Did Reed Ever Really Plan to Sell the Titles it Closed?
Sources say shuttered titles were never actually brought to market.
London-based Reed Elsevier rocked the trade magazine publishing world when it announced Friday that it was shutting down the last 23 titles published under its Reed Business Information U.S. division that it did not sell or intend to keep. Knowledgeable sources, however, tell FOLIO: that Reed never had any intention to sell those particular titles on the open market.
The shut-downs follow a nine-month period during which Reed said it put nearly all of the titles published under RBI U.S. back on the block, after a failed auction of the entire unit in 2008. During that time, the company managed to sell 20 titles which it says collectively accounted for approximately two thirds of the overall revenue of the portfolio it was divesting. The company intends to hold onto noted Hollywood trade Variety, Reed Construction Data, Marketcast and 411 Publishing, as well as Buyerzone, a lead generation business.
In January, RBI shuttered Video Business, Manufacturing Business Technology and Industrial Distribution.
Following the announcement Friday, a Reed spokesperson told FOLIO: the company would be open to discussions with potential purchasers of the intellectual property associated with any of the closed down brands. But questions came up regarding whether those titles were ever actively up for sale.
"So far as I know they were never brought to market," says Frank Anton, CEO of construction trade publisher Hanley Wood. Among the titles shuttered by RBI were Building Design+Construction, Construction Bulletin and Construction Equipment. "Had they been, Hanley Wood would have taken a look at select assets in RBI’s construction portfolio."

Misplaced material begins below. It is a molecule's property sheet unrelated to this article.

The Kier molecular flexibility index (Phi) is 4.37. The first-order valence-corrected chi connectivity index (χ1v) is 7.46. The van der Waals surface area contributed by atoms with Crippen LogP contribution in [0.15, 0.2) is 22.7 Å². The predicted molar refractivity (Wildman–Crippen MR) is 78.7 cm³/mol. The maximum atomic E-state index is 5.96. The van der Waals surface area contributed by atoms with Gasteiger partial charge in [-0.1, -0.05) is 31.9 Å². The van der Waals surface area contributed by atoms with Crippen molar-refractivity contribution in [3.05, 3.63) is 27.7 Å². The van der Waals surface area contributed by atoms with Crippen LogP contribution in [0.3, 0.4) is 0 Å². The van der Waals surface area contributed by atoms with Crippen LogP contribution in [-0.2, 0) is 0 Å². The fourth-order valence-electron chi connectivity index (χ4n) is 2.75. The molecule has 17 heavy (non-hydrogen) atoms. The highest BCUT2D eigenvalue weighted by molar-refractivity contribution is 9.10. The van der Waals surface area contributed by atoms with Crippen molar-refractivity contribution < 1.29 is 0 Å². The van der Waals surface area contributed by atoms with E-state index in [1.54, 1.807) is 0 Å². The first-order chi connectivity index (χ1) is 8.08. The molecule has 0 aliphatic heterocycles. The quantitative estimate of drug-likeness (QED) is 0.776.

“The only explanation [for not bringing the titles to market] I can think of is that Reed intends to build a strong data presence in those markets and doesn’t want anyone competing with them,” says one source who wishes to remain anonymous. “It’s what we are now calling the ‘Gourmet Magazine Must Die’ syndrome. Condé Nast owns Bon Appétit and couldn’t allow anyone to compete against it—they had no other choice. They had to kill Gourmet.”
Or did management decide the process would be too big a distraction without a meaningful upside? When asked if Reed did in fact actively try to sell the shuttered magazines, the company spokesman said "our preference was to sell the titles rather than close them."
But Adam Schaffer, president of media sales and consulting firm Media Revenue Partners, isn’t so sure. A former publisher of Tradeshow Week (one of the shuttered titles), Schaffer says he had contacted RBI and its broker numerous times over several months about purchasing the magazine but was never given a solid response either way.
“I was publisher of the magazine from 2002 to 2007, so I am intimately familiar with the brand, its P&L and its opportunities,” says Schaffer. “At one point I even offered to buy the magazine as-is, without going through the usual due diligence, but was never told yes or no. I was kept in limbo until the announcement that it was closing.”
Schaffer says the conversations never progressed to a price negotiation phase. “I think this is a great argument about why big companies shouldn’t own too much media,” he says. “Tradeshow Week is an important part of the tradeshow industry. For a company like Reed, that makes so much money off Reed Exhibitions, to turn around and shut down the magazine that serves that market, you have to wonder how committed they are to the industry.”
Fingers Crossed for a Resurrection
If Reed is indeed open to discussions with potential buyers, any one or several of these shuttered magazine brands could someday live again. From Randall-Reilly’s Modern Woodworking to Nielsen Business Media’s newspaper industry title Editor & Publisher and book industry magazine Kirkus Reviews, a number of shut-down trade titles have found new owners—and a new life—over the last several months. And, presumably, on the cheap.
“If an owner closes a magazine before selling it, it means they don’t want to incur further losses and have come to the conclusion that the sale price will be lower than the losses they might incur,” says DeSilva + Phillips managing partner Reed Phillips. “Buyers of magazines that have closed are presumably buying them for very little consideration.”
Schaffer says he’s already contacted RBI about acquiring the IP rights to Tradeshow Week. So has the Tarsus Group, a London-based international media company that produces the Trade Show News Network, an online tradeshow directory.
U.S. CEO RD Whitney declined to say whether Tarsus previously pursued RBI’s Tradeshow Week, but says Tarsus "will definitely fill this void in a very big way, whether it’s picking up the Tradeshow Week assets or by launching something completely organic from our assets.”